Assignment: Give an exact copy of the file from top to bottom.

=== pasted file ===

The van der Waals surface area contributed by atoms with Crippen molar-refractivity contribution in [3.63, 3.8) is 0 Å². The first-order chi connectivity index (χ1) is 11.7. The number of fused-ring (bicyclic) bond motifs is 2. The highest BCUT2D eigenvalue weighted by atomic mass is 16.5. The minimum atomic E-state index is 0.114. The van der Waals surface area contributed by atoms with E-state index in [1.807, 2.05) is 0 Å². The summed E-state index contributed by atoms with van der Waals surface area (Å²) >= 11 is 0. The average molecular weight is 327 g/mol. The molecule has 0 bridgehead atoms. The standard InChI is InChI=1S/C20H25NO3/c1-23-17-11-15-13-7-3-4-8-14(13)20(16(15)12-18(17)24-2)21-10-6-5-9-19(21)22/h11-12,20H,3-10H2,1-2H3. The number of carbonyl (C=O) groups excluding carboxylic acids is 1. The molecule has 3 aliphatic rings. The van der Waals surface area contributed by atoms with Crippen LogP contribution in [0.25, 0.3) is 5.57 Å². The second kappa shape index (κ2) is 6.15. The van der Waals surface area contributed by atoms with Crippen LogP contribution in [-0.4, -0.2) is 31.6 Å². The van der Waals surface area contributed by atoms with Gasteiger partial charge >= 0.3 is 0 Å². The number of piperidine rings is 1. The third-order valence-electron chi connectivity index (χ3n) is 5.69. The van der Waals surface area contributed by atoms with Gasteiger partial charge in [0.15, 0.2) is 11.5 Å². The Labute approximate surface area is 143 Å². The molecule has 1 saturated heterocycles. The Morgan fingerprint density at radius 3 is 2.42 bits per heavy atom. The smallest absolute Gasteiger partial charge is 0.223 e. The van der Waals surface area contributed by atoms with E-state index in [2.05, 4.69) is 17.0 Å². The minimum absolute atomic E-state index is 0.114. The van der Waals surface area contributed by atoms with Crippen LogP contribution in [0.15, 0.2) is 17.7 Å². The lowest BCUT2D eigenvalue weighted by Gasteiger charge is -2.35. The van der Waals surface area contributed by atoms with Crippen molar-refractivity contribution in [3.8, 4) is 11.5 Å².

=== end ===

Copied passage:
The van der Waals surface area contributed by atoms with Crippen molar-refractivity contribution in [3.63, 3.8) is 0 Å². The first-order chi connectivity index (χ1) is 11.7. The number of fused-ring (bicyclic) bond motifs is 2. The highest BCUT2D eigenvalue weighted by atomic mass is 16.5. The minimum atomic E-state index is 0.114. The van der Waals surface area contributed by atoms with E-state index in [1.807, 2.05) is 0 Å². The summed E-state index contributed by atoms with van der Waals surface area (Å²) >= 11 is 0. The average molecular weight is 327 g/mol. The molecule has 0 bridgehead atoms. The standard InChI is InChI=1S/C20H25NO3/c1-23-17-11-15-13-7-3-4-8-14(13)20(16(15)12-18(17)24-2)21-10-6-5-9-19(21)22/h11-12,20H,3-10H2,1-2H3. The number of carbonyl (C=O) groups excluding carboxylic acids is 1. The molecule has 3 aliphatic rings. The van der Waals surface area contributed by atoms with Crippen LogP contribution in [0.25, 0.3) is 5.57 Å². The second kappa shape index (κ2) is 6.15. The van der Waals surface area contributed by atoms with Crippen LogP contribution in [-0.4, -0.2) is 31.6 Å². The van der Waals surface area contributed by atoms with Gasteiger partial charge >= 0.3 is 0 Å². The number of piperidine rings is 1. The third-order valence-electron chi connectivity index (χ3n) is 5.69. The van der Waals surface area contributed by atoms with Gasteiger partial charge in [0.15, 0.2) is 11.5 Å². The Labute approximate surface area is 143 Å². The molecule has 1 saturated heterocycles. The Morgan fingerprint density at radius 3 is 2.42 bits per heavy atom. The smallest absolute Gasteiger partial charge is 0.223 e. The van der Waals surface area contributed by atoms with E-state index in [2.05, 4.69) is 17.0 Å². The minimum absolute atomic E-state index is 0.114. The van der Waals surface area contributed by atoms with Crippen LogP contribution in [0.15, 0.2) is 17.7 Å². The lowest BCUT2D eigenvalue weighted by Gasteiger charge is -2.35. The van der Waals surface area contributed by atoms with Crippen molar-refractivity contribution in [3.8, 4) is 11.5 Å².